Endometrial Ablation

Original Author: Sidra Madha
Last Updated: 11th June 2017
Revisions: 7

Endometrial ablation is a procedure where the endometrium of the uterus is destroyed. It is a treatment option in the surgical management of abnormal uterine bleeding (AUB) – heavy menstrual bleeding without an attributable cause.

With correct patient selection, the procedure is thought to be 80–90% successful in decreasing the amount of menstrual flow. Approximately 40–50% of the patients report becoming amenorrheic (no periods).

In this article, we shall look at the procedure, indications and complications of endometrial ablation.

Endometrial Ablation Techniques

There are several techniques/modalities for performing endometrial ablation.

A hysteroscopy is usually performed prior to endometrial ablation to assess the suitability of the endometrial cavity for the specific modality chosen.

Transcervical Resection of the Endometrium (TCRE).

This technique requires a general anaesthetic. A resectoscope (operating hysteroscope) is used to remove or destroy the endometrium using diathermy energy (usually monopolar).

Either a small electrical wire loop is used to shave off the endometrium, or a ball is used to burn/destroy the endometrium. The latter is very time consuming and not commonly used.

TCRE has generally now been superseded by modern devices, which are less time consuming and do not necessitate general anaesthesia.

Balloon Ablation (e.g. Thermachoice or Thermablate)

A balloon filled with heated fluid sits inside the uterus for a pre-specified length of time to destroy the endometrium. The deflated balloon is first inserted into the uterus and then filled. The fluid may be pre-heated or heated inside the uterus. The treatment time is 2 minutes (for thermablate) to 8 minutes (for thermachoice). This method may be performed under local anaesthetic or general anaesthetic, depending on the treatment time. Cervical dilatation is required.

Microwave Energy (e.g. Minitouch)

An intrauterine device is used to deliver microwave energy into the endometrial cavity to destroy the endometrium. The treatment time is 72 seconds or less. This method does not require dilatation of the cervix and it may be performed under local anaesthetic.

Bipolar Mesh (e.g. Novasure)

A bipolar energy mesh is inserted into the uterus, expanded and then energy delivered to the endometrium. This technique requires cervical dilatation and may be performed under local or general anaesthesia depending on the woman’s preference.

Other devices/ techniques also available , for example hydrothermal ablation where saline is infused into the endometrial cavity and then heated.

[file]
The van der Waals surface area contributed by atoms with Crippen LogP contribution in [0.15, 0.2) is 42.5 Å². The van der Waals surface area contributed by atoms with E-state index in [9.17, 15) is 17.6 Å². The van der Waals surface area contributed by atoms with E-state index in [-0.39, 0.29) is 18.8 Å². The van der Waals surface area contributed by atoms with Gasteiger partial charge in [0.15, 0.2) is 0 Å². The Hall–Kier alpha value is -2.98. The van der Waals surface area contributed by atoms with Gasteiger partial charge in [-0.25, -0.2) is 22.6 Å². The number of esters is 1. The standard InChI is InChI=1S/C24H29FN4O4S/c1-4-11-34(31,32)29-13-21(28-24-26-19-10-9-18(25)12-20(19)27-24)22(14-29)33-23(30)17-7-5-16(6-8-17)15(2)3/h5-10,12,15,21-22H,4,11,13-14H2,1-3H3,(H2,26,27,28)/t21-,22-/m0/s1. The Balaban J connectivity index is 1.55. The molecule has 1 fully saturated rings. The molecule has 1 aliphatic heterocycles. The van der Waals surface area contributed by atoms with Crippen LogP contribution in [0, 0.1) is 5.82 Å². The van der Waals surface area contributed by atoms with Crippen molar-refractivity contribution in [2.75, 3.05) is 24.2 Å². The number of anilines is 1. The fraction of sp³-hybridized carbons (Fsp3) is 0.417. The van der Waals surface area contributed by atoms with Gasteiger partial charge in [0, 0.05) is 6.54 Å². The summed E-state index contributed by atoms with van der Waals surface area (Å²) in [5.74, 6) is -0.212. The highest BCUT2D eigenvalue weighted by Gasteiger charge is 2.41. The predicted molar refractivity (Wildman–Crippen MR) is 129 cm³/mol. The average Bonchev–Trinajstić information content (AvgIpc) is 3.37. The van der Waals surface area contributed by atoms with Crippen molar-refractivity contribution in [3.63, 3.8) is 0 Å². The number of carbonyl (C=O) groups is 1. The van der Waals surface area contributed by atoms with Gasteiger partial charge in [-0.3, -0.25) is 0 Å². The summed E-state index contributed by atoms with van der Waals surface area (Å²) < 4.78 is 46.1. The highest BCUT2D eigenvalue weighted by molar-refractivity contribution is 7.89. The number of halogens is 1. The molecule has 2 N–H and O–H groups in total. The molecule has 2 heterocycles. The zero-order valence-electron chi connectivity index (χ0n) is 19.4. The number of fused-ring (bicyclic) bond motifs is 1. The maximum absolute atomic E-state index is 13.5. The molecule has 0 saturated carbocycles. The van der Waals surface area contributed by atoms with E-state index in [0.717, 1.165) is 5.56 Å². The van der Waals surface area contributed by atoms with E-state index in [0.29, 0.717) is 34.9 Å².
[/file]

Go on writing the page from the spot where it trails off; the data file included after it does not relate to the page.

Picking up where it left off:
Balloon may be more suitable for women with an irregular endometrial cavity, compared with Minitouch or Novasure, because the balloon can mould around any irregularities, for example if a submucosal fibroid is present.

Indications

Endometrial ablation is used in the treatment of heavy periods (menorrhagia). It is a much less invasive option than hysterectomy for the effective treatment of this common problem.

Endometrial ablation can only be offered to women who have completed their family, and reliable contraception is required following the procedure. Although pregnancy is unlikely, it can be associated with life-threatening complications, mainly as a result of placenta praevia and/or placenta accreta (abnormally adherent placenta).

Contraindications

Endometrial ablation is contraindicated in women who would like to retain their fertility or who have a diagnosis of endometrial hyperplasia or malignancy.

The procedure is considered to be less effective in women under 35 or, in cases where pain is a major associated symptom, or where the uterus is enlarged.

The procedure may not be possible for women with a large uterus and in women with submucosal fibroids distorting the endometrial cavity.

Complications

The overall complication rates are low, however non-resectoscopic endometrial ablation is considered to have a more favourable safety profile. With resectoscopic techniques, there is a small risk of fluid overload and electrolyte disturbances.

Intraoperative injury, such as cervical laceration or uterine perforation, can occur when the cervix is dilated or at any point during the procedure. It is rare to have perioperative haemorrhage due to this procedure. Bowel and bladder injury is also a very rare complication of endometrial ablation.

Since energy is applied to the endometrium during the procedure, it results in inflammation and tissue necrosis. The inflammatory response may lead to intrauterine scarring and tissue contraction. Since not all areas of the endometrium are equally targeted, this can lead to an obstructed outflow of menstrual blood, which may subsequently lead to haematometra (central and cornual) and pelvic pain.

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